U.S. Regional Poverty Post-2000: The Lost Decade
The strong U.S. real income gains and reductions in poverty during the 1990s were largely erased in the following decade, which contained two economic recessions and tepid job growth otherwise. Areas most affected by weak U.S. economic performance could be expected to also have experienced the largest increases in poverty, particularly if interregional labor market adjustment is increasingly limited. We examine this issue, finding that not only was regional poverty affected by regional labor demand shocks, the effect was stronger post-2000, particularly in the long run. Consistent with the poverty results are findings of greater post-2000 regional labor demand effects on employment rates and reduced population adjustments to asymmetric labor demand shocks.
|Date of creation:||21 Jul 2013|
|Date of revision:|
|Contact details of provider:|| Postal: |
Web page: http://mpra.ub.uni-muenchen.de
More information through EDIRC
Please report citation or reference errors to , or , if you are the registered author of the cited work, log in to your RePEc Author Service profile, click on "citations" and make appropriate adjustments.:
- Dorfman, Jeffrey H. & Patridge, Mark D. & Galloway, Hamilton, 2008. "Are High-Tech Employment and Natural Amenities Linked?: Answers from a Smoothed Bayesian Spatial Model," 2008 Annual Meeting, July 27-29, 2008, Orlando, Florida 6459, American Agricultural Economics Association (New Name 2008: Agricultural and Applied Economics Association).
- Saks, Raven E. & Wozniak, Abigail, 2007.
"Labor Reallocation over the Business Cycle: New Evidence from Internal Migration,"
IZA Discussion Papers
2766, Institute for the Study of Labor (IZA).
- Raven E. Saks & Abigail Wozniak, 2011. "Labor Reallocation over the Business Cycle: New Evidence from Internal Migration," Journal of Labor Economics, University of Chicago Press, vol. 29(4), pages 697 - 739.
- Raven E. Saks & Abigail Wozniak, 2007. "Labor reallocation over the business cycle: new evidence from internal migration," Finance and Economics Discussion Series 2007-32, Board of Governors of the Federal Reserve System (U.S.).
- Dan S. Rickman & Mouhcine Guettabi, 2015.
"The Great Recession And Nonmetropolitan America,"
Journal of Regional Science,
Wiley Blackwell, vol. 55(1), pages 93-112, 01.
- Atif R. Mian & Amir Sufi, 2009.
"House Prices, Home Equity-Based Borrowing, and the U.S. Household Leverage Crisis,"
NBER Working Papers
15283, National Bureau of Economic Research, Inc.
- Atif Mian & Amir Sufi, 2011. "House Prices, Home Equity-Based Borrowing, and the US Household Leverage Crisis," American Economic Review, American Economic Association, vol. 101(5), pages 2132-56, August.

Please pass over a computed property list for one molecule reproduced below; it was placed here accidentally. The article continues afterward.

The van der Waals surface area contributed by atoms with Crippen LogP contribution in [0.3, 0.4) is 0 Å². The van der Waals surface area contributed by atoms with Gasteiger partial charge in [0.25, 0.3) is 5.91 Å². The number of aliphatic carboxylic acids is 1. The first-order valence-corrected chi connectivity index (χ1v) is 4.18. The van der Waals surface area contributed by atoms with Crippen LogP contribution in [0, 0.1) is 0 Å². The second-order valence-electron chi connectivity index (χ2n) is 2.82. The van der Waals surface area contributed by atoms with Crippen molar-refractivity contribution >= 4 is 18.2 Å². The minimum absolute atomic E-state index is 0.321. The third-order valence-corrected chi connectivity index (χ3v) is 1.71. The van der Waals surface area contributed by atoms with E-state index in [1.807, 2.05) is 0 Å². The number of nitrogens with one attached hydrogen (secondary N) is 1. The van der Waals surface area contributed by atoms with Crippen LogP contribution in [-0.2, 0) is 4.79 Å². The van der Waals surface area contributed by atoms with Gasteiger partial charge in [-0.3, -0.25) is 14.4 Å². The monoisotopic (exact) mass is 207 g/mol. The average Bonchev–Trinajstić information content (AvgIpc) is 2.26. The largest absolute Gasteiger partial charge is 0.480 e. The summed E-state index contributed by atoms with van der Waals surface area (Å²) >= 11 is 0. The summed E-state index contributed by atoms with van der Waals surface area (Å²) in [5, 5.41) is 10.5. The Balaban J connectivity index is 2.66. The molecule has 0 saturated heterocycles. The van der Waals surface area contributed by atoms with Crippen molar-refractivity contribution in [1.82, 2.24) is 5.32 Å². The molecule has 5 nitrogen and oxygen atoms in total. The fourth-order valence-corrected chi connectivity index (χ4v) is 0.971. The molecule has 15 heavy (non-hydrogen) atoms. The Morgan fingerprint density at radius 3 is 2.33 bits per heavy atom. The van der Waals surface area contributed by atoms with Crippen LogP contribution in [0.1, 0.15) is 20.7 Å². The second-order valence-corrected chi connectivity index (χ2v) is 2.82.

- Partridge, Mark D. & Rickman, Dan S., 2003. "The waxing and waning of regional economies: the chicken-egg question of jobs versus people," Journal of Urban Economics, Elsevier, vol. 53(1), pages 76-97, January.
- Partridge, Mark D. & Rickman, Dan S. & Olfert, M. Rose & Tan, Ying, 2012. "When spatial equilibrium fails: is place-based policy second best?," MPRA Paper 40270, University Library of Munich, Germany.
- John Bound & Harry J. Holzer, 1996.
"Demand Shifts, Population Adjustments, and Labor Market Outcomes during the 1980s,"
NBER Working Papers
5685, National Bureau of Economic Research, Inc.
- Bound, John & Holzer, Harry J, 2000. "Demand Shifts, Population Adjustments, and Labor Market Outcomes during the 1980s," Journal of Labor Economics, University of Chicago Press, vol. 18(1), pages 20-54, January.
- Craig Gundersen & James Ziliak, 2004. "Poverty and macroeconomic performance across space, race, and family structure," Demography, Springer, vol. 41(1), pages 61-86, February.
- Mark D. Partridge & Dan S. Rickman & Hui Li, 2009. "Who Wins From Local Economic Development?," Economic Development Quarterly, , vol. 23(1), pages 13-27, February.
- Mindy S. Crandall & Bruce A. Weber, 2004. "Local Social and Economic Conditions, Spatial Concentrations of Poverty, and Poverty Dynamics," American Journal of Agricultural Economics, Agricultural and Applied Economics Association, vol. 86(5), pages 1276-1281.
- Timothy J. Bartik, 1991. "Who Benefits from State and Local Economic Development Policies?," Books from Upjohn Press, W.E. Upjohn Institute for Employment Research, number wbsle, November.
When requesting a correction, please mention this item's handle: RePEc:pra:mprapa:48528. See general information about how to correct material in RePEc.
For technical questions regarding this item, or to correct its authors, title, abstract, bibliographic or download information, contact: (Ekkehart Schlicht)
If references are entirely missing, you can add them using this form.